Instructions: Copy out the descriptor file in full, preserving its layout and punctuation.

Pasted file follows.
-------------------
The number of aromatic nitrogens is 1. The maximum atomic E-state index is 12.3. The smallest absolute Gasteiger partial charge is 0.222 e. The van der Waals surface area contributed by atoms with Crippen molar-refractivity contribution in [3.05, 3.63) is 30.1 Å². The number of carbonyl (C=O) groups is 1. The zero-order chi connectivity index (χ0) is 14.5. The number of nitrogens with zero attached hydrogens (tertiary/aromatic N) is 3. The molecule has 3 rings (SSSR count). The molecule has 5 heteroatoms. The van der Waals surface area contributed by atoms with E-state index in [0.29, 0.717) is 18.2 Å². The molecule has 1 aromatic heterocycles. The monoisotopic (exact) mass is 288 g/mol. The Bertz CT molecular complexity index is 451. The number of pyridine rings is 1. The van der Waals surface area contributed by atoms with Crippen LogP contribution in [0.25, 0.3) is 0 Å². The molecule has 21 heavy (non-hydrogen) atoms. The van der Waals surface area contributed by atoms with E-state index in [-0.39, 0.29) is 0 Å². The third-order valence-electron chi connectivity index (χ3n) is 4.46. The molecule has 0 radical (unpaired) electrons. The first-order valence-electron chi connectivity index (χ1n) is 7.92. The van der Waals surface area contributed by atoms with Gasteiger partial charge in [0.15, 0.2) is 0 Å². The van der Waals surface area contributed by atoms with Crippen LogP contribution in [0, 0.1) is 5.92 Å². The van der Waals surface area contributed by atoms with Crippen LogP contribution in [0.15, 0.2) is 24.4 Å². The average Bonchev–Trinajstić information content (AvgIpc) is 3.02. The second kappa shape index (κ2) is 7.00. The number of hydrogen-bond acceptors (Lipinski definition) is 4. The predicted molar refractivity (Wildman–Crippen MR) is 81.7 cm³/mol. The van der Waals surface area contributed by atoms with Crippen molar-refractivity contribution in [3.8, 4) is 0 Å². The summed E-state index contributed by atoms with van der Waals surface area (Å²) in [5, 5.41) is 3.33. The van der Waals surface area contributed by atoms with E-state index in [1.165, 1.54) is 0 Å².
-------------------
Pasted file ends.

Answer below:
The number of aromatic nitrogens is 1. The maximum atomic E-state index is 12.3. The smallest absolute Gasteiger partial charge is 0.222 e. The van der Waals surface area contributed by atoms with Crippen molar-refractivity contribution in [3.05, 3.63) is 30.1 Å². The number of carbonyl (C=O) groups is 1. The zero-order chi connectivity index (χ0) is 14.5. The number of nitrogens with zero attached hydrogens (tertiary/aromatic N) is 3. The molecule has 3 rings (SSSR count). The molecule has 5 heteroatoms. The van der Waals surface area contributed by atoms with E-state index in [0.29, 0.717) is 18.2 Å². The molecule has 1 aromatic heterocycles. The monoisotopic (exact) mass is 288 g/mol. The Bertz CT molecular complexity index is 451. The number of pyridine rings is 1. The van der Waals surface area contributed by atoms with Crippen LogP contribution in [0.25, 0.3) is 0 Å². The molecule has 21 heavy (non-hydrogen) atoms. The van der Waals surface area contributed by atoms with E-state index in [-0.39, 0.29) is 0 Å². The third-order valence-electron chi connectivity index (χ3n) is 4.46. The molecule has 0 radical (unpaired) electrons. The first-order valence-electron chi connectivity index (χ1n) is 7.92. The van der Waals surface area contributed by atoms with Gasteiger partial charge in [0.15, 0.2) is 0 Å². The van der Waals surface area contributed by atoms with Crippen LogP contribution in [0, 0.1) is 5.92 Å². The van der Waals surface area contributed by atoms with Crippen LogP contribution in [0.15, 0.2) is 24.4 Å². The average Bonchev–Trinajstić information content (AvgIpc) is 3.02. The second kappa shape index (κ2) is 7.00. The number of hydrogen-bond acceptors (Lipinski definition) is 4. The predicted molar refractivity (Wildman–Crippen MR) is 81.7 cm³/mol. The van der Waals surface area contributed by atoms with Crippen molar-refractivity contribution in [3.8, 4) is 0 Å². The summed E-state index contributed by atoms with van der Waals surface area (Å²) in [5, 5.41) is 3.33. The van der Waals surface area contributed by atoms with E-state index in [1.165, 1.54) is 0 Å².